READ MORE HERE: http://www.e-torch.org/2016/08/claudine-k-brown-fund-for-education/
The National Park Service’s (NPS) FY 2016 African American Civil Rights Grant Program (Civil Rights Grants) will document, interpret, and preserve the sites and stories related to the African American struggle to gain equal rights as citizens in the 20th Century. The Civil Rights Grant awards are funded by the Historic Preservation Fund (HPF), and administered by the NPS.
This competitive grant program provides grants to states, tribes, local governments (including Certified Local Governments), and nonprofits. Non-federal matching share is not required, but preference will be given to applications that show community commitment through non-federal match and partnership collaboration. Grants will fund a broad range of planning, development, and research projects for historic sites including: survey, inventory, documentation, interpretation, education, architectural services, historic structure reports, preservation plans, and bricks and mortar repair. $7,750,000 is available for FY 2016 Civil Rights Grants.
HOW TO APPLY
Application packages must be submitted using Grants.gov (www.Grants.gov ). Search in Grants.gov for Funding Opportunity #P16AS00485, under Catalogue of Federal Domestic Assistance (CFDA) number 15.904 or African American Civil Rights Grants. Awards are issued under Public Law 114-113. Deadline for submittal through Grants.gov is 11:59pm EST Friday, October 14, 2016.
Detailed instructions for the application process are posted under Application Guidance. If you have questions about the application please contact email@example.com or 202-354-2020.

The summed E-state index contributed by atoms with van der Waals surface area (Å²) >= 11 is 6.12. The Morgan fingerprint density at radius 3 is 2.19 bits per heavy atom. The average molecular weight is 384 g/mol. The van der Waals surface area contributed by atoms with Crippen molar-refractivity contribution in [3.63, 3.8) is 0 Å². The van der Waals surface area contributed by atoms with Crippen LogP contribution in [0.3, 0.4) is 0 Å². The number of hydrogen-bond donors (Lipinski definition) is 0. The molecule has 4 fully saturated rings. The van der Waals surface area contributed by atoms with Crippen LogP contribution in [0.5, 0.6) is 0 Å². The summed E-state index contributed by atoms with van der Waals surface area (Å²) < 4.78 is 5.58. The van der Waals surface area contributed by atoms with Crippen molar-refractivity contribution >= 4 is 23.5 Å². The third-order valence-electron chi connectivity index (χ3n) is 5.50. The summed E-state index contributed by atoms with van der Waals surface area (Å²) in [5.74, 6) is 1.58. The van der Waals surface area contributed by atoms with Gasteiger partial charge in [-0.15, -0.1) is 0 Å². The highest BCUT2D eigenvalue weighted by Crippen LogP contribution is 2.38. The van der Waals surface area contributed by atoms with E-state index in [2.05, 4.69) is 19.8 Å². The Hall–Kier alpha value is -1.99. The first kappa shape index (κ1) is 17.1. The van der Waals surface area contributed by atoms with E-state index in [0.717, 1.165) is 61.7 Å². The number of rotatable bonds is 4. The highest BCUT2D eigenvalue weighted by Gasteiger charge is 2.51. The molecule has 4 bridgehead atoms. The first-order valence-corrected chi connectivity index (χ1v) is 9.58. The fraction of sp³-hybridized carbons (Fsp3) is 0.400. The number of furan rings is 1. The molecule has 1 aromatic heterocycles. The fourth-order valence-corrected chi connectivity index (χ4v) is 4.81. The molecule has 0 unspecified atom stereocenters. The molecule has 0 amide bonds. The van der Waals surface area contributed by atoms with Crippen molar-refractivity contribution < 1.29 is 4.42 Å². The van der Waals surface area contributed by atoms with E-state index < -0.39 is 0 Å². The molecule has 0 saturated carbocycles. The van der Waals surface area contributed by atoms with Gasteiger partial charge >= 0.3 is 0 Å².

For assistance with Grants.gov registration and/or technical issues, please contact their help desk at 1-800-513-4726
Chaos at the Museum (Spanish and English language versions) is a convening that mixes inspirational dialogue, practical and creative workshops around a dynamic group of attendees to reflect on the relationship between the museum, its role as community advocate and its physical/social/economic/political surroundings.
This convening proposes to link the civic responsibilities of museums as public spaces with their functions as inclusive community generators and contributors in the development of diverse communities. It will also underscore the emerging role of designers as critical mediators between museums and their audiences.
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The Institute of Museum and Library Services currently partners with U.S. Citizenship and Immigration Services (USCIS) to provide support to libraries through the distribution of information, education materials, and training sessions on immigration and citizenship.
USCIS is interested in expanding this work to provide support to museums that are engaged in serving immigrant populations.
The current IMLS-USCIS agreement supports USCIS’s mission to promote instruction and training on citizenship rights and responsibilities and raise awareness of the importance of citizenship. At the same time, it supports IMLS in its efforts to foster cross-cultural understanding, promote learning opportunities in a trusted environment, and help libraries find new ways to serve their communities.
New opportunities for collaboration with museums may include informational webinars on USCIS’s educational materials, training for museum staff on citizenship programming, and coordinating with local USCIS field offices to hold naturalization information sessions or naturalization ceremonies at museums. Please see the USCIS Citizenship Resource Center page for more information on the citizenship resources that USCIS provides.
If your museum is interested in USCIS resources or engaging with USCIS, please contact Christopher Reich, Senior Museum Advisor, at firstname.lastname@example.org.
Read the latest quarterly newsletter HERE